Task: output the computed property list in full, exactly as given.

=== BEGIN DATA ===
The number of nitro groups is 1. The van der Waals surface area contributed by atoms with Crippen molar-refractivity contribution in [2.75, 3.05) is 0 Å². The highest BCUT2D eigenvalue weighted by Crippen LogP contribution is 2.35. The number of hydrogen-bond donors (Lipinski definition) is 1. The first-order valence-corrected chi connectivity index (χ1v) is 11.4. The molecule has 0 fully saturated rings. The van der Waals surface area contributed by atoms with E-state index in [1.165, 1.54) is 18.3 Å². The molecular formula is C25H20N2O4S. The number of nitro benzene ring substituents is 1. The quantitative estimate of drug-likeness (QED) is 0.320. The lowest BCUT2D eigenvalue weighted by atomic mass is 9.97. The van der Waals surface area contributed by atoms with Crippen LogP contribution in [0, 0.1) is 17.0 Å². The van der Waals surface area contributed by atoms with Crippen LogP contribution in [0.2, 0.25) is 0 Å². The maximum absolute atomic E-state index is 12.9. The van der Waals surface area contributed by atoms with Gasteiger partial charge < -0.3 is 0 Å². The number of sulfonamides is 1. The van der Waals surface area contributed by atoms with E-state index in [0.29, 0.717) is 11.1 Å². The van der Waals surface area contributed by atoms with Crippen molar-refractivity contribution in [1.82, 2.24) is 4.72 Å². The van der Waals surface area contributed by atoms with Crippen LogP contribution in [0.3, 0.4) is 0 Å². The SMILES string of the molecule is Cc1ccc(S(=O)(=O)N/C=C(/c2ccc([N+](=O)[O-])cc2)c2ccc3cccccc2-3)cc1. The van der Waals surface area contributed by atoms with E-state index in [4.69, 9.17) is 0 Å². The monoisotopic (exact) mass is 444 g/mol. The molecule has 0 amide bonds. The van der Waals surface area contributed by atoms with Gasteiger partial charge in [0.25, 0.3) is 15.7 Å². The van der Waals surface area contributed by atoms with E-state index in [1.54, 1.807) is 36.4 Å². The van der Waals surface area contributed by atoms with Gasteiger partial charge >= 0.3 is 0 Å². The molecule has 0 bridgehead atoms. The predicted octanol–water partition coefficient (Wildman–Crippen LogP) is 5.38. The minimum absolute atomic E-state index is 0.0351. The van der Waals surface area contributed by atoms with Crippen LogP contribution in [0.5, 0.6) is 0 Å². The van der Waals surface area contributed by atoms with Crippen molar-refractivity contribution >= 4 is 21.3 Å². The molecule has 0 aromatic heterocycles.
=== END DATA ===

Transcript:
The number of nitro groups is 1. The van der Waals surface area contributed by atoms with Crippen molar-refractivity contribution in [2.75, 3.05) is 0 Å². The highest BCUT2D eigenvalue weighted by Crippen LogP contribution is 2.35. The number of hydrogen-bond donors (Lipinski definition) is 1. The first-order valence-corrected chi connectivity index (χ1v) is 11.4. The molecule has 0 fully saturated rings. The van der Waals surface area contributed by atoms with E-state index in [1.165, 1.54) is 18.3 Å². The molecular formula is C25H20N2O4S. The number of nitro benzene ring substituents is 1. The quantitative estimate of drug-likeness (QED) is 0.320. The lowest BCUT2D eigenvalue weighted by atomic mass is 9.97. The van der Waals surface area contributed by atoms with Crippen LogP contribution in [0, 0.1) is 17.0 Å². The van der Waals surface area contributed by atoms with Crippen LogP contribution in [0.2, 0.25) is 0 Å². The maximum absolute atomic E-state index is 12.9. The van der Waals surface area contributed by atoms with Gasteiger partial charge < -0.3 is 0 Å². The number of sulfonamides is 1. The van der Waals surface area contributed by atoms with E-state index in [0.29, 0.717) is 11.1 Å². The van der Waals surface area contributed by atoms with Crippen molar-refractivity contribution in [1.82, 2.24) is 4.72 Å². The van der Waals surface area contributed by atoms with Crippen LogP contribution in [0.3, 0.4) is 0 Å². The SMILES string of the molecule is Cc1ccc(S(=O)(=O)N/C=C(/c2ccc([N+](=O)[O-])cc2)c2ccc3cccccc2-3)cc1. The van der Waals surface area contributed by atoms with E-state index in [4.69, 9.17) is 0 Å². The monoisotopic (exact) mass is 444 g/mol. The molecule has 0 amide bonds. The van der Waals surface area contributed by atoms with Gasteiger partial charge in [0.25, 0.3) is 15.7 Å². The van der Waals surface area contributed by atoms with E-state index in [1.54, 1.807) is 36.4 Å². The van der Waals surface area contributed by atoms with Gasteiger partial charge >= 0.3 is 0 Å². The molecule has 0 bridgehead atoms. The predicted octanol–water partition coefficient (Wildman–Crippen LogP) is 5.38. The minimum absolute atomic E-state index is 0.0351. The van der Waals surface area contributed by atoms with Crippen LogP contribution in [0.5, 0.6) is 0 Å². The van der Waals surface area contributed by atoms with Crippen molar-refractivity contribution >= 4 is 21.3 Å². The molecule has 0 aromatic heterocycles.